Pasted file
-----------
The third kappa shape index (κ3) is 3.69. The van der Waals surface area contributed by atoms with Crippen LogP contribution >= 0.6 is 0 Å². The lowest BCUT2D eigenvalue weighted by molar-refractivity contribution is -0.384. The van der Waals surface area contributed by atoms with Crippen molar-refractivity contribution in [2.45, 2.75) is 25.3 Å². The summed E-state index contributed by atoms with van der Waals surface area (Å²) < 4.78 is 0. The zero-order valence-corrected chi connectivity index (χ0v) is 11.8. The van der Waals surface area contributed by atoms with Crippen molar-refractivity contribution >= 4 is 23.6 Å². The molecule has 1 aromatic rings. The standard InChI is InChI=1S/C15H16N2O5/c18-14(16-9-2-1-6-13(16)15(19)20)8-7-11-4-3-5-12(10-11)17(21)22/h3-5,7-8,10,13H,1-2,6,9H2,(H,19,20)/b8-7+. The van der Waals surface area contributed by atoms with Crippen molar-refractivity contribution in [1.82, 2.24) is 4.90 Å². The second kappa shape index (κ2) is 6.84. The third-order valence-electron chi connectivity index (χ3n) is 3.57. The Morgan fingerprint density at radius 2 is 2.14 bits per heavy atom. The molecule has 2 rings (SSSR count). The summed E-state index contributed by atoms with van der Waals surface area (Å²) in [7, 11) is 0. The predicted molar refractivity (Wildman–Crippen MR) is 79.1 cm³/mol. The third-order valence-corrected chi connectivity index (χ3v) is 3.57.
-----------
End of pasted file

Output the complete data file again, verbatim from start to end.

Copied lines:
The third kappa shape index (κ3) is 3.69. The van der Waals surface area contributed by atoms with Crippen LogP contribution >= 0.6 is 0 Å². The lowest BCUT2D eigenvalue weighted by molar-refractivity contribution is -0.384. The van der Waals surface area contributed by atoms with Crippen molar-refractivity contribution in [2.45, 2.75) is 25.3 Å². The summed E-state index contributed by atoms with van der Waals surface area (Å²) < 4.78 is 0. The zero-order valence-corrected chi connectivity index (χ0v) is 11.8. The van der Waals surface area contributed by atoms with Crippen molar-refractivity contribution >= 4 is 23.6 Å². The molecule has 1 aromatic rings. The standard InChI is InChI=1S/C15H16N2O5/c18-14(16-9-2-1-6-13(16)15(19)20)8-7-11-4-3-5-12(10-11)17(21)22/h3-5,7-8,10,13H,1-2,6,9H2,(H,19,20)/b8-7+. The van der Waals surface area contributed by atoms with Crippen molar-refractivity contribution in [1.82, 2.24) is 4.90 Å². The second kappa shape index (κ2) is 6.84. The third-order valence-electron chi connectivity index (χ3n) is 3.57. The Morgan fingerprint density at radius 2 is 2.14 bits per heavy atom. The molecule has 2 rings (SSSR count). The summed E-state index contributed by atoms with van der Waals surface area (Å²) in [7, 11) is 0. The predicted molar refractivity (Wildman–Crippen MR) is 79.1 cm³/mol. The third-order valence-corrected chi connectivity index (χ3v) is 3.57.